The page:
Thursday, December 4, 2008

How High-Income Clients Can Prepare For Lending's Next Big Wave

Four times annually, the Federal Reserve surveys 84 banks around the country regarding their general lending standards.

One of the survey questions asks about current mortgage lending standards and whether it's getting harder, or easier, to get approved for a home loan.

In the most recent survey, 75 percent of the banks said they're making it harder for "prime" borrowers to get a home loan.

That means you, Mr. Lawyer. And, Dr.Doctor.

A six-figure income with A-plus credit won't get you carte blanche with the bank anymore. Lenders stopped fighting over the right to collect your interest payments months ago.

Today, they're more worried about you defaulting. Something about 250k bank and finance jobs toasted in the last year and the deep recession makes investors a little worried. No ONE is immune from the big waves sweeping over the credit markets.

The first wave of lender tightening eased into the books earlier this year. Most changes were focused on the borrower's individual credit characteristics including income, assets, and credit score.

The second wave of tightened, however, has been completely out of the mortgage applicant's hands. It's collateral -- the fancy bank term for "what your home is worth". Banks are very concerned about collateral.

Mortgage lenders read the papers, too, and they know that home values are falling or are flat in most neighborhoods. There's a recovery underway, but it's not going to be immediate.

Therefore, many banks assume that the 80 percent home loan made today will be a 85 percent home loan sometime in 2009 and having less than 20% equity in a home is not where the banks want you to be -- especially with joblessness on the rise and a loads of unanswered questions about the economy.

For homeowners with jumbo or super-jumbo mortgages, this loan-to-value change will resonate deeply. Just this morning, for example, one of the country's largest niche lenders dramatically lowered its maximum LTV ratios for prime borrowers.

Look at how it changes the borrowing landscape for a condo buyer in Chicago with strong income and excellent credit:

  • Yesterday: 20% downpayment required, second mortgage permissable for 5%

  • Today : 25-30% downpayment required, no second mortgage permissable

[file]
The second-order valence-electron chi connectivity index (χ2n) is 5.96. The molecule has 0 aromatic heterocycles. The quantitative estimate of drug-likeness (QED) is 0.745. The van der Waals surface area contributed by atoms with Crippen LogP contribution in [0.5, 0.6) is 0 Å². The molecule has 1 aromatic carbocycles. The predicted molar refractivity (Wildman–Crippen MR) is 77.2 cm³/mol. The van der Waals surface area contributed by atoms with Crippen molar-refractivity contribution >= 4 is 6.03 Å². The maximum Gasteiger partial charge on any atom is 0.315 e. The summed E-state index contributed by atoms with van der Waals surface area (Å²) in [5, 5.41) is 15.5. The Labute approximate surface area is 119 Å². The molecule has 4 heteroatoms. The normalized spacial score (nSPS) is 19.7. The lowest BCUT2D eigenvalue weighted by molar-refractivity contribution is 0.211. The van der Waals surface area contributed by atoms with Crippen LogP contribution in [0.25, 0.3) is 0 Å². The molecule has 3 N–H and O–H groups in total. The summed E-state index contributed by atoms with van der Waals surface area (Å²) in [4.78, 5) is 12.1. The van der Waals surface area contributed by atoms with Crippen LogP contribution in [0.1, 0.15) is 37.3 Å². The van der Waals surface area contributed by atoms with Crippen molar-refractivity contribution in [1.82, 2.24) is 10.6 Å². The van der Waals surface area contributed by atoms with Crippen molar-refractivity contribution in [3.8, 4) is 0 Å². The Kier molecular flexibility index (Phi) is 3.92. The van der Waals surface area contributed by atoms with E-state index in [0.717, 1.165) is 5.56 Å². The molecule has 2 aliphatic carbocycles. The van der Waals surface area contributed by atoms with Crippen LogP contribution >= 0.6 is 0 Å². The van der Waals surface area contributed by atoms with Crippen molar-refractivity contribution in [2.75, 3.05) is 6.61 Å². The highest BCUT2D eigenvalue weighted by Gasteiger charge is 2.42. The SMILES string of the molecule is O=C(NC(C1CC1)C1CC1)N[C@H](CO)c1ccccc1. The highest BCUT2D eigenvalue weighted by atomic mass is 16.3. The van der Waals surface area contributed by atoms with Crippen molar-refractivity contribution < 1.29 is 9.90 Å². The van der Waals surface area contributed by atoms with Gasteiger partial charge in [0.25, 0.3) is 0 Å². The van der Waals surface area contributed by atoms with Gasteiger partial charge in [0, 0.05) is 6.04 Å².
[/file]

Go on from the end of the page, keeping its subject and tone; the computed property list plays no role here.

• Sure we have investors willing to gamble a little and do 10-15% down but who really wants a 8% mortgage!? BTW, these are the same guys you see playing 50k a hand blackjack at the Venitian.

In other markets, where home values are more dubious, like California, downpayment requirements can be even higher.

Now, this isn't to say that prime borrowers won't get approved for home loans -- it's just meant to tell the street-level story of what's going on. There are a lot of people in cities like Chicago or Cincinnati that were first-time home buyers between 2002-2006. For those homeowners, the only mortgage approval system of which they know is one that's based on them -- their FICO, income and ability to fog a mirror.

Today, it's The Triangle + Rock Solid Appraised Value.

This is why prime borrowers are finding it harder to get a mortgage -- it doesn't matter what you look like on paper, it's what you and your home look like on paper.

The market will likely to tighten further in the near-term so the best way to prepare for is to ask good questions in advance of your actual needs. A proactive plan always works better than a reactive one.

If buying a home or refinancing one is in your plans for December 2008, or January-March 2009, reach out to your loan officer to find out how changing guidelines for prime borrowers can impact you. Especially if you're a jumbo or super-jumbo borrower. Also, we are very excited to have added a niche portfolio lender that can do a 30Y Fixed Jumbo throughout the country in the low 6% range for the solid "money good" credit client. Contact our office to check out our jumbo mortgage rates for your home purchase or refinance. As always, no pressue and no obligation beyond a short chat.

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